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Should I Say “Freelance” on My Contributing Author?

Should you use the word “freelance” on your resume? Find out how to leverage previous freelance work to your advantage when writing your resume.

by Contributing Author

Today, the freelance and gig economy is bigger than ever. Many people picked up remote jobs or freelance work during the COVID-19 pandemic who had never dreamed of doing so before.

But this has resulted in a burning question for job seekers: should I use the term “freelance” on my resume?

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Below, we’ll discuss the ins and outs, dos and don’ts, of including freelance work on your resume. We’ll also share some freelance experience on resume examples to help you get started.

Should I Put Freelance Work on My Resume?

In a word, YES! Just like any other job, you should include freelance work on your resume. Below, discover a few of the benefits of doing so.

Filling Career Gaps

Freelance work is one of the best ways to fill career breaks with valuable experience. In fact, listing your gig employment can make a career gap disappear.

While career breaks are not the red flag to employers that they used to be – especially since many Americans were out of work for a time during the pandemic – it still removes one stressful step from the hiring process if you don’t have to explain the gap to your prospective employer.

Displaying Important Skills

Often, freelancers have learned and developed essential skills outside of traditional education and employment. If this is true in your case, use past freelance work to showcase your skills.

Will Freelance Work Put Me In a Bad Light?

Some job seekers are hesitant to label their work as freelance. This is based on the outdated assumption that freelancing is a red flag to employers. Some worry that hiring managers will think, “This person couldn’t keep a real job so they had to go it on their own.”

The truth is that freelancing is a real job. In fact, being self-employed often takes more discipline and hard work than working in a traditional setting. Employers know this, and many respect it.

Additionally, companies large and small are increasingly looking to supplement their full-time workforce with freelance and remote workers. For example, a company might need someone with writing, editing, and design skills to create a monthly employee newsletter or weekly emails to customers. The company can save money by purchasing these services a la carte from a freelancer rather than keeping a full or part-time salaried employee with benefits.

Additionally, hiring freelancers remotely allows businesses to seek talent beyond the traditional bounds of geography.

How to List Freelance Work on a Resume

So, freelancing looks good on your resume. But how do you list it? Consider examples of three different strategies.

When You Own Your Own Business

Many freelancers are the sole proprietors of a registered business. If this is true in your case, listing it on your resume is easy. You will list your employment as you would any other job. For example, you can use the following format:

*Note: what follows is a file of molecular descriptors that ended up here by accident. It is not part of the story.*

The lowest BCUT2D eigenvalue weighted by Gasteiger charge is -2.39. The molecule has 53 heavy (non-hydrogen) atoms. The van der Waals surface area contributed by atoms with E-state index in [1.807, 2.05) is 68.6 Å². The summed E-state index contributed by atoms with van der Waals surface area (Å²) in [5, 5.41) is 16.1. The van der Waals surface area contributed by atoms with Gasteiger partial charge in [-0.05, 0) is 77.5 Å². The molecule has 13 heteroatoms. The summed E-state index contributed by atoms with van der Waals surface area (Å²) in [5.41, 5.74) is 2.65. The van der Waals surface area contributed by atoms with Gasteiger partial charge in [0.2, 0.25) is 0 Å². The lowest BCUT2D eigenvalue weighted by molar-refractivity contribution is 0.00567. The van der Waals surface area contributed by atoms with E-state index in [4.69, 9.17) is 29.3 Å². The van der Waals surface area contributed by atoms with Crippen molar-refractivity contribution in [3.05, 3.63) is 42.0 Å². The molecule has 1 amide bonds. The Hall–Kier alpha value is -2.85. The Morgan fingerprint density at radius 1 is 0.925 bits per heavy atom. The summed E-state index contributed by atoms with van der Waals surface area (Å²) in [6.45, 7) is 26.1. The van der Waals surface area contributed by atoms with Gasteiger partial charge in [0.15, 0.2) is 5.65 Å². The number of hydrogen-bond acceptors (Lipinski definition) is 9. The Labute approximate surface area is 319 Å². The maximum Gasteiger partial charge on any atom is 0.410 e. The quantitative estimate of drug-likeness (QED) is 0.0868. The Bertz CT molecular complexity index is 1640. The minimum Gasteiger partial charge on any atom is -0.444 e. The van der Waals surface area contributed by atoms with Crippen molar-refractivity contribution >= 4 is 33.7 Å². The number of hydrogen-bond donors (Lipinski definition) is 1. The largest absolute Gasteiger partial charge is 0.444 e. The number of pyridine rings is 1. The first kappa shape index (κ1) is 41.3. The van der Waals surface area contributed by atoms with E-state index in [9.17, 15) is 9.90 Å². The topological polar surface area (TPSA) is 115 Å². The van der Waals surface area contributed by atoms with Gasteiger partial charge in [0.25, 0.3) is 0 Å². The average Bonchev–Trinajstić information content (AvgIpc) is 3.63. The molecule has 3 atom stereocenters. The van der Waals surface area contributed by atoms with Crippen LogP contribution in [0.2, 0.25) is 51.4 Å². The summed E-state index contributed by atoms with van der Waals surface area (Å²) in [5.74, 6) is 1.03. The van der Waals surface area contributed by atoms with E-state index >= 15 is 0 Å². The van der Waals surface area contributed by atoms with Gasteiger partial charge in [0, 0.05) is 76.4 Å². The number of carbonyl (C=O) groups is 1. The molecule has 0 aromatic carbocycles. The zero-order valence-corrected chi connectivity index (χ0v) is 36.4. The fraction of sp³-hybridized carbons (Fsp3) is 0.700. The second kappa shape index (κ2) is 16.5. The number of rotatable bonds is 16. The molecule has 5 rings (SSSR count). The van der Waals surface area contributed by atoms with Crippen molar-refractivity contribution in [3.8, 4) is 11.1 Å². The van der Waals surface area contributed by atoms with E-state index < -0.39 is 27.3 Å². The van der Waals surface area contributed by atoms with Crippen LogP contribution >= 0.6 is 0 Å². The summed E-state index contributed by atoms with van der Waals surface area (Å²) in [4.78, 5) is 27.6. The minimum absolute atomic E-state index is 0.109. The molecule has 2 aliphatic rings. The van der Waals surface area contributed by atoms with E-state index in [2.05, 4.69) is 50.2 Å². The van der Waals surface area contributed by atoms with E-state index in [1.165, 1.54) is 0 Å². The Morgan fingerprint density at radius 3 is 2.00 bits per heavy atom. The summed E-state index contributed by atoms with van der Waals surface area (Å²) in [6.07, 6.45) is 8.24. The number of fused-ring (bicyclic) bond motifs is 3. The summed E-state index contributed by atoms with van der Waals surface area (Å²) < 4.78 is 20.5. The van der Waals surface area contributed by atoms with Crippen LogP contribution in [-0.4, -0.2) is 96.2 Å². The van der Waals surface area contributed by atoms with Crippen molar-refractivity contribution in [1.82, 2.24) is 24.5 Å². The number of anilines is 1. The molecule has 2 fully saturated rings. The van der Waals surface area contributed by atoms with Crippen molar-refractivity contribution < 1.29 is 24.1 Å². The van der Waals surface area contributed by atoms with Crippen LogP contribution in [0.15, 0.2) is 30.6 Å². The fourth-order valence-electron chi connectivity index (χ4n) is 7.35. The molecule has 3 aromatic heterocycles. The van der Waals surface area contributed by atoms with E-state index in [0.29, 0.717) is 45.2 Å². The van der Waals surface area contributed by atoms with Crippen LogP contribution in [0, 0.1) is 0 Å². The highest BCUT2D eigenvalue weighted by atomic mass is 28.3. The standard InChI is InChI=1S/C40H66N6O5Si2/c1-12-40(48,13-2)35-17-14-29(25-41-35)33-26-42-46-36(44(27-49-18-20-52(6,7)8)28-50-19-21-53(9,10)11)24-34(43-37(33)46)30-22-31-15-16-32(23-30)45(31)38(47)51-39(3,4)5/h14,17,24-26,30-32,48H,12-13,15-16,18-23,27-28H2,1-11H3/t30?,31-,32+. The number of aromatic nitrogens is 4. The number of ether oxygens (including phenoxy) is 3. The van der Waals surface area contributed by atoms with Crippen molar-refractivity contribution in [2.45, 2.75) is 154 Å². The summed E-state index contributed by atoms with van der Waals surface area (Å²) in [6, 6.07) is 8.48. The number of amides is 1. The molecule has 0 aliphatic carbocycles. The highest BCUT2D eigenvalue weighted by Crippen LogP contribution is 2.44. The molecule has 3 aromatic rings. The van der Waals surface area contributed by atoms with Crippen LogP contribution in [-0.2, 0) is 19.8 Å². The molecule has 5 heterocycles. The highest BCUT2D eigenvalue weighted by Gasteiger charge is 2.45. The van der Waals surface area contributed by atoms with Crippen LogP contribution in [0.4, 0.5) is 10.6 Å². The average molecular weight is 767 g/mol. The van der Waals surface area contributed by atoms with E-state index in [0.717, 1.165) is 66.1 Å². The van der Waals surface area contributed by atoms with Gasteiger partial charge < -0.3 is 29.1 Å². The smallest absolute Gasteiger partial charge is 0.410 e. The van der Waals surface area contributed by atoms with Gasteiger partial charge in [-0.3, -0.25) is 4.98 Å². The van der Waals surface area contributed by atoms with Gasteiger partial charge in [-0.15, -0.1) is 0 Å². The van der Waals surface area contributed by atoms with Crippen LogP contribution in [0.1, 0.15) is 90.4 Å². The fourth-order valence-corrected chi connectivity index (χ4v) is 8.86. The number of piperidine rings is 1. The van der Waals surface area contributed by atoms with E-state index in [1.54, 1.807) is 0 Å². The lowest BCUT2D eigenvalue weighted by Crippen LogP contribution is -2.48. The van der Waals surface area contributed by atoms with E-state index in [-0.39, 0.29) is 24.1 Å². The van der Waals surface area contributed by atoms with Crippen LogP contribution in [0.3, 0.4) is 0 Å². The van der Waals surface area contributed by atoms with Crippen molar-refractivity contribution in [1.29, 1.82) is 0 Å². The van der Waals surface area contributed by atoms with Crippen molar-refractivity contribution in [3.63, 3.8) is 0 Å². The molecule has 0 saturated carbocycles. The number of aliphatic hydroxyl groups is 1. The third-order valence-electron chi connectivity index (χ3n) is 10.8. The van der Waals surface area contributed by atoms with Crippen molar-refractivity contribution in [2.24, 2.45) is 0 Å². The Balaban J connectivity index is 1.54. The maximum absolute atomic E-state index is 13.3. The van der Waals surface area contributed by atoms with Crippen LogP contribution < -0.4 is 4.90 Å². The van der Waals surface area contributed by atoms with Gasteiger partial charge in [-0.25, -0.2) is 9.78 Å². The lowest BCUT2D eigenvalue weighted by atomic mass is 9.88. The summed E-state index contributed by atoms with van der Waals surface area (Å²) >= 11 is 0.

Job Title | Business Name

Location | Dates

  • Bulleted description

So, a web design freelancer’s self-employment entry might look like this:

Website Designer | ABC Web Co.

New York, NY | 2019 to Present

  • Created intuitive and engaging webpages using the WordPress platform.
  • Fluent in HTML, Java, and Python.
  • Increased monthly clients’ monthly visitors by an average of 500 percent by employing cutting-edge SEO techniques.

You might have noticed that the above listing did not include the word “freelance.” If you own your own business, this qualifier is not necessary. It is a matter of preference.

When You Have Extended Projects

If you work primarily with a single client for three months or more, you can use a unique strategy. Include the word “freelance” in front of your job title, and list the company as you normally would. Use the company’s location, even if you worked remotely. This is especially effective if you are freelancing for a well-known corporation.

Consider an example:

Freelance Photographer | Frito-Lay

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Plano, TX | January 2020 to July 2022

  • Employed food styling techniques to create imaginative photo setups; used products to sculpt dreamscapes of imaginary worlds.
  • Employed studio lighting including softboxes, umbrellas, and reflectors.
  • Completed post-production edits using Adobe Creative Cloud.

When You Have a Lot of Small Gigs

When you have worked on a number of smaller gigs simultaneously (without the umbrella of a business license, as discussed above), including your freelance work on your resume can be more of a challenge.

The biggest thing to remember is that you should not list your gigs separately if they lasted less than three months. Doing so would result in a messy and crowded resume, and it might appear that you had rapidly floated from job to job.

Instead, use the title “freelance” in front of your job title. Don’t include a company name. List your location of residence and the dates worked, followed by a bulleted list of your tasks. Name any notable companies you worked for.

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